9 Claims. 1

The present invention relates to air ventilating systems provided with mal-odor-reducing means for ventilating or air conditioning enclosed spaces though only occasionally occupied or absolutely free from occupancy, become noticeably smelly due to odor emanations from interior furnishings,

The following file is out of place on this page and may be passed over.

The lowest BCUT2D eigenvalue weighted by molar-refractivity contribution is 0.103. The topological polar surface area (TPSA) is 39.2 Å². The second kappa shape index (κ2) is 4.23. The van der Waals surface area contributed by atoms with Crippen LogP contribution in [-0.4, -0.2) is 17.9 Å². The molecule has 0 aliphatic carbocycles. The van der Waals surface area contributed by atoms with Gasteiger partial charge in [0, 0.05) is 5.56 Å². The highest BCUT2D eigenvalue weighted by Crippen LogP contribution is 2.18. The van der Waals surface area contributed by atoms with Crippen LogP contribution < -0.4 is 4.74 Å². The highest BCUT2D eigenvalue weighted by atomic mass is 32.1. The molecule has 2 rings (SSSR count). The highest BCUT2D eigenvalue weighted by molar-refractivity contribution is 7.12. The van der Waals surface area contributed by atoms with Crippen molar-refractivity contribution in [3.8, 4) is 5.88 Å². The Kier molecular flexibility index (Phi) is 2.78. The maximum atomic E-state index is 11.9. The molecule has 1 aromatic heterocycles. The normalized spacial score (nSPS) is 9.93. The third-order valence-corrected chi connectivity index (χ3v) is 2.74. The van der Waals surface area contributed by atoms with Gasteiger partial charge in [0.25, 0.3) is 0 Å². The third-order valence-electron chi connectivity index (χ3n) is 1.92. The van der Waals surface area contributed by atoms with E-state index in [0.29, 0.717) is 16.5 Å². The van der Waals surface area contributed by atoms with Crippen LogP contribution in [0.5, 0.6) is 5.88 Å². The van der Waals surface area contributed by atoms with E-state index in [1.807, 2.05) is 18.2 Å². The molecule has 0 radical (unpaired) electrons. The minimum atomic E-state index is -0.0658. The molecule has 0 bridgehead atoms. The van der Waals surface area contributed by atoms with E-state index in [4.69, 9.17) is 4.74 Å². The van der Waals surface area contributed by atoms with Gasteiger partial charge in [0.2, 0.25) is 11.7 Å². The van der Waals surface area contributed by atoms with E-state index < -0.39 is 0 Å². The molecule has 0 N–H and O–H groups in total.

decorations, etc. Ventilating systems for such enclosed spaces have been designed for comfort and in accomplishing this end have involved two major problems. One problem is the conditioning of the air as to chemical makeup to avoid unhealthy conditions, and another problem is the reduction of the odor to below "threshold value, that is, the level of conscious perception. Carbon dioxide, of course, exists in all air, both inside and outside air, and when a person breathes each exhalation carries with it more carbon dioxide than that in the air inspired. If the factors of toxicity, explosive hazard and of odor should be disregarded the minimum amount of outside air required to be supplied to an enclosed space of occupancy to render the indoor air wholly adequate for human respiratory requirements depends solely on a sufllcient amount to dilute the carbon dioxide in the inside air to a harmless concentration.